If you are shopping for a home, you have most likely walked through some of the ‘McMansions’ that are currently on the market. During the most recent housing boom, thousands of these track-built monstrosities were ‘thrown-together’ and sold for top dollar.
With the economic collapse of the late 2000’s came a wave of foreclosures and plummeting real estate prices, in effect lowering the selling prices of these lavish homes and making them a viable investment for the average American.
Now that these large homes, which have become the ‘American Dream’, are finally within your reach, should you consider buying one? Do you really want to commit to living in a home that is 2,500 SF or more and the financial burden that comes with it?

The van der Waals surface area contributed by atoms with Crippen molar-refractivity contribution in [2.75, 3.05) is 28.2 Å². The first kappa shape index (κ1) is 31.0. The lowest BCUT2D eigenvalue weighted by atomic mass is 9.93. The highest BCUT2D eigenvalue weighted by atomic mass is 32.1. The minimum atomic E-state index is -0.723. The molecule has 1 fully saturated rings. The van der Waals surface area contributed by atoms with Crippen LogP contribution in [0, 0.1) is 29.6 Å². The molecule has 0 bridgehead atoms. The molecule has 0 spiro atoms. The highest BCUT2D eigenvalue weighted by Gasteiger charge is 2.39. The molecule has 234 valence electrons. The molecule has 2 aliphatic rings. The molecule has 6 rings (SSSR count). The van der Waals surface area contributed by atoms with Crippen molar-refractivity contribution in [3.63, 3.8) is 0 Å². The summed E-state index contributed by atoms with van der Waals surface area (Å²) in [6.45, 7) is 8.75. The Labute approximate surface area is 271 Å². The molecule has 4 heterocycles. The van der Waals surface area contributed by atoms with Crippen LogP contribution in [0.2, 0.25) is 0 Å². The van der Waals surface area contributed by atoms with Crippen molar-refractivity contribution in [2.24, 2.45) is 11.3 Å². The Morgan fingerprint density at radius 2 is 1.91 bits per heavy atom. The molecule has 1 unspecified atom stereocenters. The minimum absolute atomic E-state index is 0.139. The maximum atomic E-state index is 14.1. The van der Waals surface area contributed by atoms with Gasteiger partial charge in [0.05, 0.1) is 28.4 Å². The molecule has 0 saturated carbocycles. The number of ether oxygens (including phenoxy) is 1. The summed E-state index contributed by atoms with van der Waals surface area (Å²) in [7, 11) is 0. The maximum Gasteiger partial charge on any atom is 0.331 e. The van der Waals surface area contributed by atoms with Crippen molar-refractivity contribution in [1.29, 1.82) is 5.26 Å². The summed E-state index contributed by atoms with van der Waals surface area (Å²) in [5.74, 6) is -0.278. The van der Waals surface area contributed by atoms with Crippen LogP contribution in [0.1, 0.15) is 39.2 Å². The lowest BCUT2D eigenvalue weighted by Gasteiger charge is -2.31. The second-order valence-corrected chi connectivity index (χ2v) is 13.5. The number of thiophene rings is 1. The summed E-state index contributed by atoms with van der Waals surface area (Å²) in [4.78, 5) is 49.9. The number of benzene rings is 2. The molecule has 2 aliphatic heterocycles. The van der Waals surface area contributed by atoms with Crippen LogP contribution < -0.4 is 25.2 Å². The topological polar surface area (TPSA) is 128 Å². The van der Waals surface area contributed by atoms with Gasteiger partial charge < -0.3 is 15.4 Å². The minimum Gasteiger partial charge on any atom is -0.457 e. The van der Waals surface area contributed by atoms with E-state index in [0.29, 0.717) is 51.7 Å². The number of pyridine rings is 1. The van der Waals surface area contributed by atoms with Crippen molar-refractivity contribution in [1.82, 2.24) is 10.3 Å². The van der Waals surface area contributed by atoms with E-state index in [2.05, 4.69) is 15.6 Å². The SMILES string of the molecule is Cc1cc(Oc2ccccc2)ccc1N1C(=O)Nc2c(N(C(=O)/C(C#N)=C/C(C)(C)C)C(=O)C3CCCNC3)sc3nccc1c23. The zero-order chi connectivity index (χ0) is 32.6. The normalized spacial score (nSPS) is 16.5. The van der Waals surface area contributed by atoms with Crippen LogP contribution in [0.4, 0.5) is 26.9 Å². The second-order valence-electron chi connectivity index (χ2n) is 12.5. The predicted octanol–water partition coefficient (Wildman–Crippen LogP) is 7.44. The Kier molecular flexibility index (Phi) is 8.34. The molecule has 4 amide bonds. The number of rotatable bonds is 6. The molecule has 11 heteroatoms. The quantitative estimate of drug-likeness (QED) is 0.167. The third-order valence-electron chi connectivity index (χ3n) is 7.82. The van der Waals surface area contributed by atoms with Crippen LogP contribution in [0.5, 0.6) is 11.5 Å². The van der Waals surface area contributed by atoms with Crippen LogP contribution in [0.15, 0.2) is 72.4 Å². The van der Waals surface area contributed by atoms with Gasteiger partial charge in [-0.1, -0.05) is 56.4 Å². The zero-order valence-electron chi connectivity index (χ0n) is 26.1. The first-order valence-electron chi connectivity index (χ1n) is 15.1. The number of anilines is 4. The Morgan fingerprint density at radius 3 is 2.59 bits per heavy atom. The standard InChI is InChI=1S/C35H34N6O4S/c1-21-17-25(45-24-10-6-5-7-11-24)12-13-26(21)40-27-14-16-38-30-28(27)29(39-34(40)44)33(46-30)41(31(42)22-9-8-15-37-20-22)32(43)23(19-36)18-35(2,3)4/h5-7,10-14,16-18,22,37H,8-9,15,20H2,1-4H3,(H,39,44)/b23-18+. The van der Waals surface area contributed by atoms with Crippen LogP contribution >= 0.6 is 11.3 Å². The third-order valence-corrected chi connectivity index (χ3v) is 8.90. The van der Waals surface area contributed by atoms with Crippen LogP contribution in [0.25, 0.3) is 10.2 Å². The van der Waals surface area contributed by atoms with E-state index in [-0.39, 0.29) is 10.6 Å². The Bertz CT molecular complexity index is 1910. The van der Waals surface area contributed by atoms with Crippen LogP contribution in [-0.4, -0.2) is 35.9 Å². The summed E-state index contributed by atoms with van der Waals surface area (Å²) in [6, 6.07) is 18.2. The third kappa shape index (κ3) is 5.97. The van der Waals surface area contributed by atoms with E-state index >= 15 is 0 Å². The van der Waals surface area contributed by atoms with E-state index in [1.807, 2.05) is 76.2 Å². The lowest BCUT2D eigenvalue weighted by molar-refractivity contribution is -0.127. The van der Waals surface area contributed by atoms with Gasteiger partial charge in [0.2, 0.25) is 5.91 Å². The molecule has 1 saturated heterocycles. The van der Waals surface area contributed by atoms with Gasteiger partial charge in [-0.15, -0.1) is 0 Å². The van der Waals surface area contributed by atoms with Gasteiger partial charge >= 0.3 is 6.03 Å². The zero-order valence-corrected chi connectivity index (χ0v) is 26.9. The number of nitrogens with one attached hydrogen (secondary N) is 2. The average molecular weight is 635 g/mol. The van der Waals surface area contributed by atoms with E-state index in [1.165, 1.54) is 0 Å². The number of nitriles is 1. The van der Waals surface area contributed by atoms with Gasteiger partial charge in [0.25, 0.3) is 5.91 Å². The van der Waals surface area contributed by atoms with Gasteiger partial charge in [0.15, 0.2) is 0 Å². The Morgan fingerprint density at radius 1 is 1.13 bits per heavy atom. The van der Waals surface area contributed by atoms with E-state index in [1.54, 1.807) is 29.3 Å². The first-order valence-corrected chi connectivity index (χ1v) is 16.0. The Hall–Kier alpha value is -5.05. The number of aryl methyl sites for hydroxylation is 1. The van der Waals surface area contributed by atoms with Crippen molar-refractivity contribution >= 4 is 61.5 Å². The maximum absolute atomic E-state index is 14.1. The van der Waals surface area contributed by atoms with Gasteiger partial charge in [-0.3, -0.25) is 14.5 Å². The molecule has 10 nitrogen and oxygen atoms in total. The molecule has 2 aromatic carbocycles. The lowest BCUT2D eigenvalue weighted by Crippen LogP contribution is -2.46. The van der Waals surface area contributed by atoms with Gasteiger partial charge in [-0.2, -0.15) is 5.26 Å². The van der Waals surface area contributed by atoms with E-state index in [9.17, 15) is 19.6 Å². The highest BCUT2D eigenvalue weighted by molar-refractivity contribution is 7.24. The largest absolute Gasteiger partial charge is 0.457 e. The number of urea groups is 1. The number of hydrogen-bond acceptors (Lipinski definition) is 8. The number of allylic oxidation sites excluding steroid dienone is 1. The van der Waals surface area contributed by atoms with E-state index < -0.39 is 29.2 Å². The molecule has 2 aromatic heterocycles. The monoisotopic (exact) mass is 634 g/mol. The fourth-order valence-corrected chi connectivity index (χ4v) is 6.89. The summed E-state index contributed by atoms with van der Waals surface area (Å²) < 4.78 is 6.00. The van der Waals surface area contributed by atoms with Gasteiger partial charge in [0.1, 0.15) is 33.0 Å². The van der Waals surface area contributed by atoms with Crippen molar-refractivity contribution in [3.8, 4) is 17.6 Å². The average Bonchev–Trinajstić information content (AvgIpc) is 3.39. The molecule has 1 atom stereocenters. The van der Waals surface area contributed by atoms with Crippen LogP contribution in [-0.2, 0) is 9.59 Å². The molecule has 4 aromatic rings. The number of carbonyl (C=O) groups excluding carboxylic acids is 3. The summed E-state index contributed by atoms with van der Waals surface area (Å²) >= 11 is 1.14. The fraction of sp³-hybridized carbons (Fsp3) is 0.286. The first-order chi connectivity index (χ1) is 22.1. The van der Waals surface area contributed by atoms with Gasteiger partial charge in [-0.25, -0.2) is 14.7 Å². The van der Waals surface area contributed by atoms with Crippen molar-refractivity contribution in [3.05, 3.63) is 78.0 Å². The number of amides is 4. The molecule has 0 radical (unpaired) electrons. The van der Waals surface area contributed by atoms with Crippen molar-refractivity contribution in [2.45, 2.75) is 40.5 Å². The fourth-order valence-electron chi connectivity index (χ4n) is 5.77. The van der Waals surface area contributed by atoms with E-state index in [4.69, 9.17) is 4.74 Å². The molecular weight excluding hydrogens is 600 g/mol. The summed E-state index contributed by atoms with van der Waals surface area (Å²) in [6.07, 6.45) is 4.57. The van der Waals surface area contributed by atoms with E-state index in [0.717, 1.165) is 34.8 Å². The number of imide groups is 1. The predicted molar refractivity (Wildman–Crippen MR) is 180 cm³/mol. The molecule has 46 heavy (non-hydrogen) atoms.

The ‘Small Home’ movement has been growing rapidly in the aftermath of the recent economic decline and the benefits of this movement have been championed by best-selling author Susan Susanka beginning with her book “The Not So Big House”.
While the popularity of this movement has grown in recent years, the concept is far from new. Historically, smaller homes were the norm in the United States and have always been the norm in Europe and Asia. The average American home in 1950 was just less than 1,000 square feet, while in 2004 the average was about 2,400 square feet. This gigantic increase in living space is a direct result of the rapid rise in wealth that blanketed the US during the economic boom. Recent data proves that the average size of new homes is dropping once again and it makes you ask yourself, should I buy a smaller home?
The Benefits First you must analyze the benefits of building a smaller home and determine whether they outweigh your ‘need’ for space. The list of benefits …Read More